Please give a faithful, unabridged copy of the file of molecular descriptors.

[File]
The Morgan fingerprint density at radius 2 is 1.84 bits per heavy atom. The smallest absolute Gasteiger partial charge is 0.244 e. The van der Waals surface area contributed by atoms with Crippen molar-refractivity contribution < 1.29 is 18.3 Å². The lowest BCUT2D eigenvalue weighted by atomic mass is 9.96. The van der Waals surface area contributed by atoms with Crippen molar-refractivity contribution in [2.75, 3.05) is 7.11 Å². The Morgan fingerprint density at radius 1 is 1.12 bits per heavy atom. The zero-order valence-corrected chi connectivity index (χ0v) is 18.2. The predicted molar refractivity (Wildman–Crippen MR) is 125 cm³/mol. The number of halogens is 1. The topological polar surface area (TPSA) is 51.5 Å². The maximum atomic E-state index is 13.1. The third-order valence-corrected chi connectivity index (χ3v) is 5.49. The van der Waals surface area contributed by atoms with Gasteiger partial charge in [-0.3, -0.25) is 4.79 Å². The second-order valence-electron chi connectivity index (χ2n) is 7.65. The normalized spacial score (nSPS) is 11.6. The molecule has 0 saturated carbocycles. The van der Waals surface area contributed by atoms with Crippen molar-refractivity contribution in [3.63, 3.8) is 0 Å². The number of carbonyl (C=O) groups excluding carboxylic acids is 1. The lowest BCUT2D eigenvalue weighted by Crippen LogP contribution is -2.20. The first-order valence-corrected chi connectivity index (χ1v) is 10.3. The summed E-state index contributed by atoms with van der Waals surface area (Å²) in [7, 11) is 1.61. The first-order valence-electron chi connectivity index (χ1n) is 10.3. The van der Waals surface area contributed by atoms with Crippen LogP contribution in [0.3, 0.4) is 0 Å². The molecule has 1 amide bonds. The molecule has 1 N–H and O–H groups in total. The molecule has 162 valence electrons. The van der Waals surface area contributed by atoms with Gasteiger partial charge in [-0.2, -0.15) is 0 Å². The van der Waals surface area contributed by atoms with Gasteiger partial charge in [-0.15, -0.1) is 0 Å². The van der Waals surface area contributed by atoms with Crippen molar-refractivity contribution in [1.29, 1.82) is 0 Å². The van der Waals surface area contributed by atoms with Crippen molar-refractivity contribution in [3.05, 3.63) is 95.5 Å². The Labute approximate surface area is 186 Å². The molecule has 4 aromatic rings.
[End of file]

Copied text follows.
The Morgan fingerprint density at radius 2 is 1.84 bits per heavy atom. The smallest absolute Gasteiger partial charge is 0.244 e. The van der Waals surface area contributed by atoms with Crippen molar-refractivity contribution < 1.29 is 18.3 Å². The lowest BCUT2D eigenvalue weighted by atomic mass is 9.96. The van der Waals surface area contributed by atoms with Crippen molar-refractivity contribution in [2.75, 3.05) is 7.11 Å². The Morgan fingerprint density at radius 1 is 1.12 bits per heavy atom. The zero-order valence-corrected chi connectivity index (χ0v) is 18.2. The predicted molar refractivity (Wildman–Crippen MR) is 125 cm³/mol. The number of halogens is 1. The topological polar surface area (TPSA) is 51.5 Å². The maximum atomic E-state index is 13.1. The third-order valence-corrected chi connectivity index (χ3v) is 5.49. The van der Waals surface area contributed by atoms with Gasteiger partial charge in [-0.3, -0.25) is 4.79 Å². The second-order valence-electron chi connectivity index (χ2n) is 7.65. The normalized spacial score (nSPS) is 11.6. The molecule has 0 saturated carbocycles. The van der Waals surface area contributed by atoms with Crippen molar-refractivity contribution in [3.63, 3.8) is 0 Å². The number of carbonyl (C=O) groups excluding carboxylic acids is 1. The lowest BCUT2D eigenvalue weighted by Crippen LogP contribution is -2.20. The first-order valence-corrected chi connectivity index (χ1v) is 10.3. The summed E-state index contributed by atoms with van der Waals surface area (Å²) in [7, 11) is 1.61. The first-order valence-electron chi connectivity index (χ1n) is 10.3. The van der Waals surface area contributed by atoms with Crippen LogP contribution in [0.3, 0.4) is 0 Å². The molecule has 1 amide bonds. The molecule has 1 N–H and O–H groups in total. The molecule has 162 valence electrons. The van der Waals surface area contributed by atoms with Gasteiger partial charge in [-0.2, -0.15) is 0 Å². The van der Waals surface area contributed by atoms with Gasteiger partial charge in [-0.15, -0.1) is 0 Å². The van der Waals surface area contributed by atoms with Crippen molar-refractivity contribution in [1.29, 1.82) is 0 Å². The van der Waals surface area contributed by atoms with Crippen molar-refractivity contribution in [3.05, 3.63) is 95.5 Å². The Labute approximate surface area is 186 Å². The molecule has 4 aromatic rings.